his alms. He beholding him with eyes of pity and compassion, put his
hands in his pocket, and gave him 6d. Said Dr Jasper Mayne that stood
by - 'Would you have done this, if it had not been Christ's command?'
'Yes,' said he. 'Why?' said the other. 'Because,' said he, 'I was in
pain to consider the miserable condition of the old man; and now my
alms, giving him some relief, doth also ease me.'
For his being branded with atheism, his writings and virtuous life testify
against it. And that he was a Christian, it is clear, for he received
the sacrament of Dr Pierson, and in his confession to Dr John Cosins,
on his (as he thought) death-bed, declared that he liked the religion
of the Church of England best of all other.
have heard him say that Aristotle was the worst teacher that ever was,
the worst politician and ethic …
Waller esquire of Beconsfield: 'but what he was most to be commended
for was that he being a private person threw down the strongholds of
the Church, and let in light.'
Stevens, serjeant at law, was wont to say of him, and that truly, that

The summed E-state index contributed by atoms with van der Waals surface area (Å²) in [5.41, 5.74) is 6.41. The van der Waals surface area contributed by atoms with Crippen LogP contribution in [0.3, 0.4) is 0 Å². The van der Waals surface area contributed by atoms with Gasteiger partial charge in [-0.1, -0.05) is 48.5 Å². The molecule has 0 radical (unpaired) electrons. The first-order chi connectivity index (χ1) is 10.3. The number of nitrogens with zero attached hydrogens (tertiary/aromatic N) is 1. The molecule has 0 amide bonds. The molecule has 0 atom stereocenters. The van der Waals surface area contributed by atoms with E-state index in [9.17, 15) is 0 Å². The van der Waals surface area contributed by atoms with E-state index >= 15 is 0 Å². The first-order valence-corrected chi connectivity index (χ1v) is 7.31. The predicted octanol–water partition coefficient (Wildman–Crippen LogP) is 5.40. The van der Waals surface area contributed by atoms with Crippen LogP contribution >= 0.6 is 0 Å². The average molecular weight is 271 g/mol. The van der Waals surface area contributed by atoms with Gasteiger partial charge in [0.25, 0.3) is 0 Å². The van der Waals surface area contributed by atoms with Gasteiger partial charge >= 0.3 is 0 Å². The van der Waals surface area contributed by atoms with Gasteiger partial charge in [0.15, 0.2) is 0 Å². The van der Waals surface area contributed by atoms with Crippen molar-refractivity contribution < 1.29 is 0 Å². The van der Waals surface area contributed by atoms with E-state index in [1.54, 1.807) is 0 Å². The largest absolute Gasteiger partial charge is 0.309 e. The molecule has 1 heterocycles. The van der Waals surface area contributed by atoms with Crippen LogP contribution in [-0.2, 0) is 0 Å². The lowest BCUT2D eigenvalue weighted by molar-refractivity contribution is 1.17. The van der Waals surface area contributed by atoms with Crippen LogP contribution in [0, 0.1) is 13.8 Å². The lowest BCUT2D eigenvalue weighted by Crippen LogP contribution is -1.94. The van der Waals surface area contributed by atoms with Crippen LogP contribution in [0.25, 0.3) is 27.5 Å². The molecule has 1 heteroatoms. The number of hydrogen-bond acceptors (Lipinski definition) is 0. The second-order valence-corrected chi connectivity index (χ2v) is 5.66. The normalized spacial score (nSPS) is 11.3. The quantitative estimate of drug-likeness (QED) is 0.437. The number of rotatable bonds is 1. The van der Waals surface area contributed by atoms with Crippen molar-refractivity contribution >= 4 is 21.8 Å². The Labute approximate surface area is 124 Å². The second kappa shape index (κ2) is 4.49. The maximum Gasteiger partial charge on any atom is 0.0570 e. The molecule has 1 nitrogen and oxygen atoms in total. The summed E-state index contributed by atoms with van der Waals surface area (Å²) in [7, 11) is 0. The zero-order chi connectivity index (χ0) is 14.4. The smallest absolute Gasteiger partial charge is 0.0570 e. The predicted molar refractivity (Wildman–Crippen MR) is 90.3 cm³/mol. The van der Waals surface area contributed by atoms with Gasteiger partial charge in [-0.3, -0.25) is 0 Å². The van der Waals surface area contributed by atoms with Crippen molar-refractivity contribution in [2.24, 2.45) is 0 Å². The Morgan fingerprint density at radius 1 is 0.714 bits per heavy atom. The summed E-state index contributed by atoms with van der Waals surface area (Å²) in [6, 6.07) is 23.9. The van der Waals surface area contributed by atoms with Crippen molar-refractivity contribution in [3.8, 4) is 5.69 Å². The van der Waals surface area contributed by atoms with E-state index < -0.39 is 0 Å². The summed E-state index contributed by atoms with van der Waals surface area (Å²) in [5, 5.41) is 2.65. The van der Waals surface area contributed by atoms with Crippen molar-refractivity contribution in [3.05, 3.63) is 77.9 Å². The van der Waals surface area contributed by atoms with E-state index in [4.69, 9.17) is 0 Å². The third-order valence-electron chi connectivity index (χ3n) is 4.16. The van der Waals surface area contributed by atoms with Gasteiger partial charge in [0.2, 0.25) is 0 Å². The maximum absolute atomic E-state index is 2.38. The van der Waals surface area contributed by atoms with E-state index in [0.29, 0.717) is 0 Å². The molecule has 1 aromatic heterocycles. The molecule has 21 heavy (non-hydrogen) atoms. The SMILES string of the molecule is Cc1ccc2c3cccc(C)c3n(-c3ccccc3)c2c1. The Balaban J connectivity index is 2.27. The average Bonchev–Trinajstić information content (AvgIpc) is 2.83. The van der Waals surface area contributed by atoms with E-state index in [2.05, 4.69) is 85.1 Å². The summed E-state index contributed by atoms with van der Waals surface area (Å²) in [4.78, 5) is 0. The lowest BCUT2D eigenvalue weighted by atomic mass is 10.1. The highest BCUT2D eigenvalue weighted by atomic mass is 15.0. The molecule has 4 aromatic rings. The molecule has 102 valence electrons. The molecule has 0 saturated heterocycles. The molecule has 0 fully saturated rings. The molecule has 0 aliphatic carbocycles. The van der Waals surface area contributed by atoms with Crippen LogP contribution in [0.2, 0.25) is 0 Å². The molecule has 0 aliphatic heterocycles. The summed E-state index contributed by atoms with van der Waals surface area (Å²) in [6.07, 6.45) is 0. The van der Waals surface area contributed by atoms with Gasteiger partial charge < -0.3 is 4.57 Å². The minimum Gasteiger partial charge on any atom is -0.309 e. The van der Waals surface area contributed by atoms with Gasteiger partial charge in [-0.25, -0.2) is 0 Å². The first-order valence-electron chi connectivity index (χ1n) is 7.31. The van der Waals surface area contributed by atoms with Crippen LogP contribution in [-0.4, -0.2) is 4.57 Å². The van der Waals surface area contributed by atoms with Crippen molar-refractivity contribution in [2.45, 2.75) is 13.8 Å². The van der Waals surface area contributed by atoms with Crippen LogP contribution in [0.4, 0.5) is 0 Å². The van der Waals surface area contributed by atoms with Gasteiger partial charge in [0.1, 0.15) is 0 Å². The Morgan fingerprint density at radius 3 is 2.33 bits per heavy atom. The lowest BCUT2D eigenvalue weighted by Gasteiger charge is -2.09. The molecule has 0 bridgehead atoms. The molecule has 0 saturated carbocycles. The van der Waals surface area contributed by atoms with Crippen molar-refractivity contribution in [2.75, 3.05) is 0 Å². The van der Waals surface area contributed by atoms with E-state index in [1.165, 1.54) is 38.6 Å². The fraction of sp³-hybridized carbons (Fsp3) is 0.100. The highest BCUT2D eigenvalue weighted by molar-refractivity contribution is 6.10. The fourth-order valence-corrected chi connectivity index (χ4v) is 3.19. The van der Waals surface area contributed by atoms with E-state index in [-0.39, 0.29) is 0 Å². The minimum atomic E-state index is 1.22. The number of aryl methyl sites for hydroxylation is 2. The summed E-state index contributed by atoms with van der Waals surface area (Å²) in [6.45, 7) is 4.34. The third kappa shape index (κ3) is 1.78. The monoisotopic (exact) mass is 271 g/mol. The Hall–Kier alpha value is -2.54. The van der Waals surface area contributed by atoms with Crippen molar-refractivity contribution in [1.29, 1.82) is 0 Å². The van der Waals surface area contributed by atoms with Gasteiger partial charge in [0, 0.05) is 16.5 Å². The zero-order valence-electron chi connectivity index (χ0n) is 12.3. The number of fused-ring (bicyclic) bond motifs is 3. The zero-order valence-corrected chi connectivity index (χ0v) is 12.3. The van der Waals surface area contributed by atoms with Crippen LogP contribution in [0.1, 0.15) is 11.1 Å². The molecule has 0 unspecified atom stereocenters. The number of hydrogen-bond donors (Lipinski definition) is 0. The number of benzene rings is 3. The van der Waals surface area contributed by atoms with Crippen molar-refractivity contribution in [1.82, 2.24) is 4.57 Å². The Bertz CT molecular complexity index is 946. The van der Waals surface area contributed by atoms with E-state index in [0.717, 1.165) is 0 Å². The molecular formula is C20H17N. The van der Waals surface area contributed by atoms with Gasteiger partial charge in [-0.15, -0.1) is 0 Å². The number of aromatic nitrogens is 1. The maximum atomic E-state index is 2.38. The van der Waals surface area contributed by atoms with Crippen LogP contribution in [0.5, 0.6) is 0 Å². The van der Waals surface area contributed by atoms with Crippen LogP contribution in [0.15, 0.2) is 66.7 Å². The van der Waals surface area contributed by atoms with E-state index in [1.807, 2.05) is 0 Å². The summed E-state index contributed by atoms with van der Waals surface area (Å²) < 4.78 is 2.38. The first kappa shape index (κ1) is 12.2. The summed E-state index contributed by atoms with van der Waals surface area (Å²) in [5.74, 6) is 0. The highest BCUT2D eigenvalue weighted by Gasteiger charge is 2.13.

'no man had so much, so deeply, seriously and profoundly considered
human nature as he'.
he hath no countryman living who hath known him so long (since 1634)
as myself, or of his friends, who knows so much about him.
a letter to John Aubrey from James Wheldon, 16 January 1679.
fell sick about the middle of October last. His disease was the strangury,
and the physicians judged it incurable by reason of his great age and
natural decay. About the 20th of November … he was conveyed safely …
but seven or eight days after, his whole right side was taken with the
dead palsy, and at the same time he was made speechless. He lived after
this seven days, taking very little nourishment, slept well, and by
intervals endeavoured to speak, but could not. In the whole time of
his sickness he was free from fever. He seemed therefore to die rather
for want of the fuel of life (which was spent in him) and mere weakness
and decay, than by power of his disease, which was thought to be only
an effect of his age and weakness... “